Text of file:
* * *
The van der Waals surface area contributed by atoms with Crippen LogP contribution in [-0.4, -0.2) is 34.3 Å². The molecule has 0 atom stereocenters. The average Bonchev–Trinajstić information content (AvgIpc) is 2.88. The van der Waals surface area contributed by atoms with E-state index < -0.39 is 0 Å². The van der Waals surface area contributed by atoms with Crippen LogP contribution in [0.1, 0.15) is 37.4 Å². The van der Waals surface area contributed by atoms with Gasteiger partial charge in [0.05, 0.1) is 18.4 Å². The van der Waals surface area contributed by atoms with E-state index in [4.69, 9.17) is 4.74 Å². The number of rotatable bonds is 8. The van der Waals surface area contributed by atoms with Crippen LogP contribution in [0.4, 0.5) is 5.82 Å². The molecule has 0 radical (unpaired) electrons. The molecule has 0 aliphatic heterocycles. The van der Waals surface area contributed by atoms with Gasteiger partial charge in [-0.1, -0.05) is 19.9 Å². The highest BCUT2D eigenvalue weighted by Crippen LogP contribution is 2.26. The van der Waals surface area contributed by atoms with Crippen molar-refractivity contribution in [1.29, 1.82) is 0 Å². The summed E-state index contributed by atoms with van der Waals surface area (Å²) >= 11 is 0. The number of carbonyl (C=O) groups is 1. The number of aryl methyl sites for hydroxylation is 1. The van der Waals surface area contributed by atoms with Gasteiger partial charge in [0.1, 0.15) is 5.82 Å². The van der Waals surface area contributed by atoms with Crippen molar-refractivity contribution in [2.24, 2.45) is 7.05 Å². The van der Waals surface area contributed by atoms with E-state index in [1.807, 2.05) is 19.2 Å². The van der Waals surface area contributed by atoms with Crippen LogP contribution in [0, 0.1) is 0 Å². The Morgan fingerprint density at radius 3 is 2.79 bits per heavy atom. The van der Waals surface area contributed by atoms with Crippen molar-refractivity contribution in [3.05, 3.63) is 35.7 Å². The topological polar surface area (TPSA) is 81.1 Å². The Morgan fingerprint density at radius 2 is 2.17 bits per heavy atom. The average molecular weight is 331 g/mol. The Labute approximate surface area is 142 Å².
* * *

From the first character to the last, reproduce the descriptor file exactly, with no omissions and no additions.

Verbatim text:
The van der Waals surface area contributed by atoms with Crippen LogP contribution in [-0.4, -0.2) is 34.3 Å². The molecule has 0 atom stereocenters. The average Bonchev–Trinajstić information content (AvgIpc) is 2.88. The van der Waals surface area contributed by atoms with E-state index < -0.39 is 0 Å². The van der Waals surface area contributed by atoms with Crippen LogP contribution in [0.1, 0.15) is 37.4 Å². The van der Waals surface area contributed by atoms with Gasteiger partial charge in [0.05, 0.1) is 18.4 Å². The van der Waals surface area contributed by atoms with E-state index in [4.69, 9.17) is 4.74 Å². The number of rotatable bonds is 8. The van der Waals surface area contributed by atoms with Crippen LogP contribution in [0.4, 0.5) is 5.82 Å². The molecule has 0 radical (unpaired) electrons. The molecule has 0 aliphatic heterocycles. The van der Waals surface area contributed by atoms with Gasteiger partial charge in [-0.1, -0.05) is 19.9 Å². The highest BCUT2D eigenvalue weighted by Crippen LogP contribution is 2.26. The van der Waals surface area contributed by atoms with Crippen molar-refractivity contribution in [1.29, 1.82) is 0 Å². The summed E-state index contributed by atoms with van der Waals surface area (Å²) >= 11 is 0. The number of carbonyl (C=O) groups is 1. The number of aryl methyl sites for hydroxylation is 1. The van der Waals surface area contributed by atoms with Gasteiger partial charge in [0.1, 0.15) is 5.82 Å². The van der Waals surface area contributed by atoms with Crippen molar-refractivity contribution in [2.24, 2.45) is 7.05 Å². The van der Waals surface area contributed by atoms with E-state index in [1.807, 2.05) is 19.2 Å². The van der Waals surface area contributed by atoms with Crippen LogP contribution in [0, 0.1) is 0 Å². The Morgan fingerprint density at radius 3 is 2.79 bits per heavy atom. The van der Waals surface area contributed by atoms with Crippen molar-refractivity contribution in [3.05, 3.63) is 35.7 Å². The topological polar surface area (TPSA) is 81.1 Å². The Morgan fingerprint density at radius 2 is 2.17 bits per heavy atom. The average molecular weight is 331 g/mol. The Labute approximate surface area is 142 Å².